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Oct 24th

Candidates head for November ballot

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mayoral-photo photo-by-harryCandidates seeking to be Minneapolis' next mayor had to convince a packed auditorium inside Sabathani Community Center they were receptive to the needs of the city's various minority communities.

The recent 1MPLS forum on racial justice, organized by Henry Jimenez, Marjaan Sirdar, Jenny Lock, Ishmael Israel, Nimco Ahmed and Jeff Hnilicka brought out eight candidates vying for the city's top job. Judging the mood in the room, the diverse audience – most of whom were young voters – thinks all the candidates have a lot of work to do if they are to gain the support of various ethnic voters. Jimenez said the candidates need to broaden their nets when seeking to be the city's next mayor.

The candidates will square off this November during the general election to fill the office being vacated by Mayor R.T. Rybak. It is widely expected that the field will change by then, as no candidate has received the coveted DFL party endorsement. During the recent endorsing convention, candidate Mark Andrew was able to get 50 percent of the caucus votes with Ward 13 City Councilwoman Betsy Hodges garnering 44 percent of the vote. Sixty percent was needed to gain the party's official endorsement. Last, week, Ward 9 City Councilman Gary Schiff announced that he is withdrawing from the race and that he was supporting Hodges.

"I want you (candidates) to see what Minneapolis really looks like," said Jimenez pointing out to the hundreds of diverse faces in the auditorium of Sabathani, 310 E. 38th Street. "I'm tired of politicians coming to us (communities of color) two weeks before an election. There's a problem to say this is one of the most progressive cities in the nation yet we have some of the biggest racial disparities in the nation. We're really one of the most segregated cities in the nation. We can't keep talking about north Minneapolis as if it's another city."

The evening's moderator, Nekima Levy-Pounds agreed.

"I think of Minneapolis as a tale of two cities," said Levy-Pounds. "It's the best of times and it's the worst of times. Unfortunately, for our communities of color it's among the worst of times."

So, do the candidates see race relations in the same vein as Jimenez and Levy-Pounds?

"I want to welcome you to one of the most economically and racially segregated cities in the nation," said former DFL chair and former Hennepin County Board chair, Andrew. "I'm running to change that."

Andrew said a major initiative as mayor would be to create great job opportunities for those in communities of color.

Schiff, who represents maybe the most diverse district in the city, said the notion that Minneapolis is a progressive city is a falsehood.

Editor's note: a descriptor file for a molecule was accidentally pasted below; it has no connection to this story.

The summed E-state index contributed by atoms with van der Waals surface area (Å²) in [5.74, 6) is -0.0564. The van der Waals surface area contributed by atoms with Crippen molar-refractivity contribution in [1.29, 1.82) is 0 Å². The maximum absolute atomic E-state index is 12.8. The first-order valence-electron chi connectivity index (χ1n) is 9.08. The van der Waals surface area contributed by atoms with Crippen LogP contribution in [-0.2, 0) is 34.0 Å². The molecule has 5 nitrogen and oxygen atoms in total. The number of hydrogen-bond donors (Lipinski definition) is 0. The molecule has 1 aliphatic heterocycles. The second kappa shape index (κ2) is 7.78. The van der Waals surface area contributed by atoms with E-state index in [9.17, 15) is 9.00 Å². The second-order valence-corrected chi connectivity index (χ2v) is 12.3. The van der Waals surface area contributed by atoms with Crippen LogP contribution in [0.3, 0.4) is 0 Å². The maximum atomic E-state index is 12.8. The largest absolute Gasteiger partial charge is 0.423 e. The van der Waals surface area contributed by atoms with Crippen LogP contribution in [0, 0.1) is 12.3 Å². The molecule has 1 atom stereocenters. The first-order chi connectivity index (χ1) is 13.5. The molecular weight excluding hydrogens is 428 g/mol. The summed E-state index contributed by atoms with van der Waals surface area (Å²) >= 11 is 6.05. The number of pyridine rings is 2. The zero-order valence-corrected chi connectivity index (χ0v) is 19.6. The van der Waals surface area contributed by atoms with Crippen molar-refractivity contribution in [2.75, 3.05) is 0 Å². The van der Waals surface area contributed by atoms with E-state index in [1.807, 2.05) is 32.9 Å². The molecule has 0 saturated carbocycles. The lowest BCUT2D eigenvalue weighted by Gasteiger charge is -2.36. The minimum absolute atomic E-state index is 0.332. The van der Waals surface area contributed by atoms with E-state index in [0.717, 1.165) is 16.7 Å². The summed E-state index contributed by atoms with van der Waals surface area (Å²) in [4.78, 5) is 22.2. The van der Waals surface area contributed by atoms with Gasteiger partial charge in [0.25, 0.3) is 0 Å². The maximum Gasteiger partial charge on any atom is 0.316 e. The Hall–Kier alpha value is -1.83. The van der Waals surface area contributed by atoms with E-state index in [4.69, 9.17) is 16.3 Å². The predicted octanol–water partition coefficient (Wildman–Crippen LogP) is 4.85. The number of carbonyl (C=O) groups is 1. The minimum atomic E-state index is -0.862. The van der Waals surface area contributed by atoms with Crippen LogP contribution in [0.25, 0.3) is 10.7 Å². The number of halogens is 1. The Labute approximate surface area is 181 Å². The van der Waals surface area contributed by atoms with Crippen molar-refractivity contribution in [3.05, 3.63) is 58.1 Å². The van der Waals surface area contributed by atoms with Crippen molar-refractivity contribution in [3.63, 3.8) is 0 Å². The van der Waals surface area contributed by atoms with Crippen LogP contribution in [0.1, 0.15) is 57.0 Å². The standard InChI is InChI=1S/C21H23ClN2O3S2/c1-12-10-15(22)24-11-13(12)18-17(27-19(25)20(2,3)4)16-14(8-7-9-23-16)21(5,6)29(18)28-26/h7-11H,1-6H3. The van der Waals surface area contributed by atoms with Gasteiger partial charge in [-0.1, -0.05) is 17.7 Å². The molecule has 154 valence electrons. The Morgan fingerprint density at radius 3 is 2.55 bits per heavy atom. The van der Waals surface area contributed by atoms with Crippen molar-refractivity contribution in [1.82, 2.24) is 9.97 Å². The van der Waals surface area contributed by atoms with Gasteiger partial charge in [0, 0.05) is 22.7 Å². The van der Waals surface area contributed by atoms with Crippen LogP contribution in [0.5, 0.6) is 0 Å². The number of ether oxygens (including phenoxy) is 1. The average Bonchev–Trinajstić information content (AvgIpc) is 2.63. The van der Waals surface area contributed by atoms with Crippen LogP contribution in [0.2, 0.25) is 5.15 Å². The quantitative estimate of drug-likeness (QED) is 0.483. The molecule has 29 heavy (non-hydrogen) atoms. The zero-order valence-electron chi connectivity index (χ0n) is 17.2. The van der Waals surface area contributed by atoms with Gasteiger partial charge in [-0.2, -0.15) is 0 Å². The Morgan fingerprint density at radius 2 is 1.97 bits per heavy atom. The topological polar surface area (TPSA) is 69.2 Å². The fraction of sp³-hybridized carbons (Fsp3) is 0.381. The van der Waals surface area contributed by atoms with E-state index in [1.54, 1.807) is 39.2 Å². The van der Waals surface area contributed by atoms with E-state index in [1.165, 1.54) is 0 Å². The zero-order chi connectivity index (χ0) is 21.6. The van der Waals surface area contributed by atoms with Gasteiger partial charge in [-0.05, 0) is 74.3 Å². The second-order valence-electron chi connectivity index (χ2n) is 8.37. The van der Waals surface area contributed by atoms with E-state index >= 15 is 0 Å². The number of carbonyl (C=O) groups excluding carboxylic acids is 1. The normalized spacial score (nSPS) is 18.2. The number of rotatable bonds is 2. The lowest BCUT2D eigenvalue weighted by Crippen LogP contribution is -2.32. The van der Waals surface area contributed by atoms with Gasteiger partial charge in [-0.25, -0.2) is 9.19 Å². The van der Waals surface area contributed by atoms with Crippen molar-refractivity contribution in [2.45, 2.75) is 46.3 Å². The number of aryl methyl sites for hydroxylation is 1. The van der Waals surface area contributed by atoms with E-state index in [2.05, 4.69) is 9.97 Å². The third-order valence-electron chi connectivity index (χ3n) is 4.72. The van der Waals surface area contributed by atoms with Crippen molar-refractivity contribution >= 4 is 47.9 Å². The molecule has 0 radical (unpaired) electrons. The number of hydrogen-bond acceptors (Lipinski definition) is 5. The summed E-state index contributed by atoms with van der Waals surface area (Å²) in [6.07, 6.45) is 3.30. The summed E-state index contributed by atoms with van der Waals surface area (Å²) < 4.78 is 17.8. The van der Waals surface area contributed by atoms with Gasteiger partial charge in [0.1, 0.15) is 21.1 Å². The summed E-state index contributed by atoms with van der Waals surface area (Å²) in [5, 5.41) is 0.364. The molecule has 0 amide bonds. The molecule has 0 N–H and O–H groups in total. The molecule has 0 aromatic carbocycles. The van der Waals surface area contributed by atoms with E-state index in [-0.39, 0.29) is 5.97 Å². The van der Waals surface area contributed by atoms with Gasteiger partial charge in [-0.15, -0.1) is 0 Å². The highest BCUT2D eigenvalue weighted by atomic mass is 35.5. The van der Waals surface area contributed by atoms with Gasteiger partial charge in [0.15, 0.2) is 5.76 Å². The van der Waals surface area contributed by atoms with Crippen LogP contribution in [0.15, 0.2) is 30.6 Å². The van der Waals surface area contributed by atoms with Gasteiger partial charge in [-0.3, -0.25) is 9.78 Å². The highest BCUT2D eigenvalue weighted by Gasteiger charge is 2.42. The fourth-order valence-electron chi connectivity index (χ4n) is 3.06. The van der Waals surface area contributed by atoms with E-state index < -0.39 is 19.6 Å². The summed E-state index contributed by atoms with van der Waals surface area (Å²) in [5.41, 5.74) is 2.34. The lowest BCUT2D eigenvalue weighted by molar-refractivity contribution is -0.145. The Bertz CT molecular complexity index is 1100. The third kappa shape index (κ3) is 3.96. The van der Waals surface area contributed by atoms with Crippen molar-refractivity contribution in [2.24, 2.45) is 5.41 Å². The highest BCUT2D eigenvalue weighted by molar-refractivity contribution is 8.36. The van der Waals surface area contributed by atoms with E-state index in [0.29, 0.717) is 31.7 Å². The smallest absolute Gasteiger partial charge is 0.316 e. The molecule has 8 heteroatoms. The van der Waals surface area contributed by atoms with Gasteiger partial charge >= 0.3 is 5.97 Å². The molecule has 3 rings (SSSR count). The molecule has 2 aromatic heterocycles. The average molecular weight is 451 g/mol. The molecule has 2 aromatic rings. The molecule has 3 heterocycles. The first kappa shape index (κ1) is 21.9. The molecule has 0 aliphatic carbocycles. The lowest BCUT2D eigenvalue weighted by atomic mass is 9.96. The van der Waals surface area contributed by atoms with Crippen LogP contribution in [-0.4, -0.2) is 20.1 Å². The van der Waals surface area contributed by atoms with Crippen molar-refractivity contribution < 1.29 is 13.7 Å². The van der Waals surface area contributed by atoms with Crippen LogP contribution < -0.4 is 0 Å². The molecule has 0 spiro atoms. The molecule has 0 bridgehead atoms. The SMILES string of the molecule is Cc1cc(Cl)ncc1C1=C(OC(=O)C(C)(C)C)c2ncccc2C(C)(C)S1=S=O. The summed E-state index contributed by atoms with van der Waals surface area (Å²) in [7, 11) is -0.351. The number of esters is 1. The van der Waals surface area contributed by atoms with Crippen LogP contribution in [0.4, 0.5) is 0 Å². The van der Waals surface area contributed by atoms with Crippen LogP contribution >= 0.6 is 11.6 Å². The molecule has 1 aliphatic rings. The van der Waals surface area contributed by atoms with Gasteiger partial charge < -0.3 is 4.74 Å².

"Minneapolis can't be considered one of the most progressive cities if it is not progressive for everybody," said Schiff, who said half of the residents he represents live below the poverty line.

Northsider, former Minneapolis City Council Chair Jackie Cherryhomes, said her record speaks for itself when it comes to fairly representing the city's communities of color.

"I would not budge the day Target wanted to build a building and I told them they would not be building their building without an affirmative action program in place," said Cherryhomes. Cherryhomes said the retail giant agreed to implement an affirmative action program and goals in minority hiring for the project were met.

The only non-white in the race, 5th Ward City Councilman Don Samuels, said he specifically chose to live in the city's Jordan neighborhood so he could be of greater service to communities of color. Samuels said enough with talking about bettering the conditions for various communities of color, saying now is a time for action.

"It's not enough to say we are all created equal," said Samuels. "Are we truly equal when there's such an outrageous employment and housing gap?"

Samuels attempted to appeal to Latino-American voters and the so-called Dreamers – immigrants who came to the United States as children and currently have not been granted citizenship – by saying for a time in his life he was in a similar situation.

"I was a Dreamer of sorts, living in suspense. I know what it's like to be working illegally and thinking every cop is going to come and get you," said Samuels, who is from Jamaica and said his visa was expired for more than a year waiting to be granted permanent citizenship.

The nearly three-hour forum was wide-ranging, touching on topics of education, housing, education, immigration, Somali affairs, police harassment and more. Unlike other forums, there was considerable back and forth between candidates, audience members and the moderator. Several questioners from the audience often demanded pointed and specific responses to their questions. When asked by Jimenez if the candidates were providing satisfactory answers, there was a noticeable lack of crowd approval.

In all, eight candidates participated in the forum. Along with Andrew, Cherryhomes, Samuels and Schiff, Betsy Hodges, Tony Lane, Doug Mann and Jim Thomas fielded questions for the audience and moderator Levy-Pounds.
 

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